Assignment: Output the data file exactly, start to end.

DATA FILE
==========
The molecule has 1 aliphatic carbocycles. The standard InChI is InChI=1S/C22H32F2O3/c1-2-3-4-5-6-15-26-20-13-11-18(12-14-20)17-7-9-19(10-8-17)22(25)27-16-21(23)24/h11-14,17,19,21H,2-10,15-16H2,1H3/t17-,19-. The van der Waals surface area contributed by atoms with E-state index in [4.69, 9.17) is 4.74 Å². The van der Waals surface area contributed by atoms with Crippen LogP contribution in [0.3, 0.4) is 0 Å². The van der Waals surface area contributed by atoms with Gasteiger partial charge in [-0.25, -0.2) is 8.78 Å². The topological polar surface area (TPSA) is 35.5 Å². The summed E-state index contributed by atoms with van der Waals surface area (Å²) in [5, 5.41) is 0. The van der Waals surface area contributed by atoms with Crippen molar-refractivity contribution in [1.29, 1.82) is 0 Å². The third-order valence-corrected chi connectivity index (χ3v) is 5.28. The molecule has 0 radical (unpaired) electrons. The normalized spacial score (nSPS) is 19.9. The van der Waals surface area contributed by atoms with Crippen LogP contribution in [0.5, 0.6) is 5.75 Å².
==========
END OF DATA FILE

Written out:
The molecule has 1 aliphatic carbocycles. The standard InChI is InChI=1S/C22H32F2O3/c1-2-3-4-5-6-15-26-20-13-11-18(12-14-20)17-7-9-19(10-8-17)22(25)27-16-21(23)24/h11-14,17,19,21H,2-10,15-16H2,1H3/t17-,19-. The van der Waals surface area contributed by atoms with E-state index in [4.69, 9.17) is 4.74 Å². The van der Waals surface area contributed by atoms with Crippen LogP contribution in [0.3, 0.4) is 0 Å². The van der Waals surface area contributed by atoms with Gasteiger partial charge in [-0.25, -0.2) is 8.78 Å². The topological polar surface area (TPSA) is 35.5 Å². The summed E-state index contributed by atoms with van der Waals surface area (Å²) in [5, 5.41) is 0. The van der Waals surface area contributed by atoms with Crippen molar-refractivity contribution in [1.29, 1.82) is 0 Å². The third-order valence-corrected chi connectivity index (χ3v) is 5.28. The molecule has 0 radical (unpaired) electrons. The normalized spacial score (nSPS) is 19.9. The van der Waals surface area contributed by atoms with Crippen LogP contribution in [0.5, 0.6) is 5.75 Å².